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The London Open 2022

  • Art
  • 4 out of 5 stars
  • Recommended
Julianknxx , Black Corporeal (Breathing by Numbers) (still), 2022, 4k film, 20 min approx, Courtesy the artist, Commissioned by Brixton House © Studioknxx
Julianknxx , Black Corporeal (Breathing by Numbers) (still), 2022, 4k film, 20 min approx, Courtesy the artist, Commissioned by Brixton House © Studioknxx

Time Out says

4 out of 5 stars

Disease, poverty, injustice, death and loneliness. It’s been a brutal few years around the world, and the evidence is written across the walls of the Whitechapel Gallery. The London Open is their big triennial open submission show, with thousands of artists’ work whittled down to 45 sculptors, painters and filmmakers, all making art that manages to reflect the stomach-turning tumult we’ve been living through.

And it’s amazing. It starts with Rafal Zajko’s robo-futuristic sculptures that churn and digest wheat, living things that exist just to consume. Feels familiar. 

Candida Powell Williams comes next with her mythological, hyper-colour ceramic sculptures that look like fever dreams in a playground, before you get to William Cobbing’s brilliantly anxiety-filled ceramic masks and Eve Fabregas’s enormous melting condom-like sculptures. It’s such a great, playful opening to the show, and it feels like such an antidote to London’s endless commercial art scene with its ceaseless, anonymous, boring figuration.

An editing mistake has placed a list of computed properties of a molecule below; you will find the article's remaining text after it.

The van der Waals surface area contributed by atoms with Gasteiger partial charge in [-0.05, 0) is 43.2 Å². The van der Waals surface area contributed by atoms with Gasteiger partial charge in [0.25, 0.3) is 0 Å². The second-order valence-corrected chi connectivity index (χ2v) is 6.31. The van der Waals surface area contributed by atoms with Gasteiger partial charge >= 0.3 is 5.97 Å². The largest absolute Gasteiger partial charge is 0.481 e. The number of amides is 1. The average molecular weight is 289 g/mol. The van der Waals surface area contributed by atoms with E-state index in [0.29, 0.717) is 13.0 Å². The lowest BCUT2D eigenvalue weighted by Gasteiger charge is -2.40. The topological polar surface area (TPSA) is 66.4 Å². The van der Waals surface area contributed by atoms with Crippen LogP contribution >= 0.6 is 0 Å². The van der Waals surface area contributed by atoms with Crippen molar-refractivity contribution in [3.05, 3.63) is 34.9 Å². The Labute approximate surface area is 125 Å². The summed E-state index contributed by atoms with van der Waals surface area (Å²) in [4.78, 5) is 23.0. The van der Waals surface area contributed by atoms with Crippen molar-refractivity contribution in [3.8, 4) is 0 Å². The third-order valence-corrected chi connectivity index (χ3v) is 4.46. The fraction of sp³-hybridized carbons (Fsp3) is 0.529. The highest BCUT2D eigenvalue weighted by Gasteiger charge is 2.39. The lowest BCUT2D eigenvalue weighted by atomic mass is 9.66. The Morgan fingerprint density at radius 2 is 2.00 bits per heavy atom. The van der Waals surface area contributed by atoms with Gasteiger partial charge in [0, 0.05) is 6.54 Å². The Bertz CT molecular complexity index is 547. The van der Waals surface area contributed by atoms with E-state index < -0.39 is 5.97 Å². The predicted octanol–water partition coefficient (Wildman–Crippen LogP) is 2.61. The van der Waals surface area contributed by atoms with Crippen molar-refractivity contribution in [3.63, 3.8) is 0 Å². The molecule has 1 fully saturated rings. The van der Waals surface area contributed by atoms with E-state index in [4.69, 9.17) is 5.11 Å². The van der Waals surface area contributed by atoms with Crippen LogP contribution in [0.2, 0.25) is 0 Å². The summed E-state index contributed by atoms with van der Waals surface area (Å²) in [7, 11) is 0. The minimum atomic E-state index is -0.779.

Not that there isn’t painting here, it’s just that most of it’s good. Gareth Cadwallader’s perfect little uneasy canvases are beautiful but unsettling, Mohammed Sami’s huge works are violent and overwhelming, Jason File’s pretty images of dots and flowers are actually toilet paper patterns and Alicia Reyes McNamara’s paints a world of sensual, twisty psychedelia. It’s the best group of paintings I’ve seen together for a long time.

Society might be at its sickest, but art couldn't be healthier

There are big themes tackled here too. Henry/Bragg’s photos of vampires and alien abductions are funny, heart wrenching images of living with cancer, Juliana Kasumu’s installation is a paean to the community and rituals of Afro hair salons, Abbas Zahedi displays a painting by his father, whose UK visa was revoked when Abbas was just a kid. This is art about perseverance, survival and injustice. 

There’s a lot of dystopia on display too. Eloise Hawser’s collection of flattened newspaper printing plates is a grim diary of the interminable news cycle, Ami Clarke’s VR piece draws links between capitalism and environmental disaster and Rory Cahill and George Mackness create a near-future digital video wasteland.

There is a lot of video art here though, and there are two problems with that: 1) a lot of it is a bit crap, and 2) almost all of it is badly presented, so even the good stuff is hard to connect with. A couple of screens show multiple long films one after the other, others have no seating or viewing space, some are too loud, others too quiet. It’s a mess, and very unfair on the artists. 

But that’s the only gripe in a show that's otherwise genuinely exciting. You leave feeling like society might be at its sickest, but art couldn't be healthier. That’s the thing about living mid-apocalypse: at least the art's good.

Eddy Frankel
Written by
Eddy Frankel


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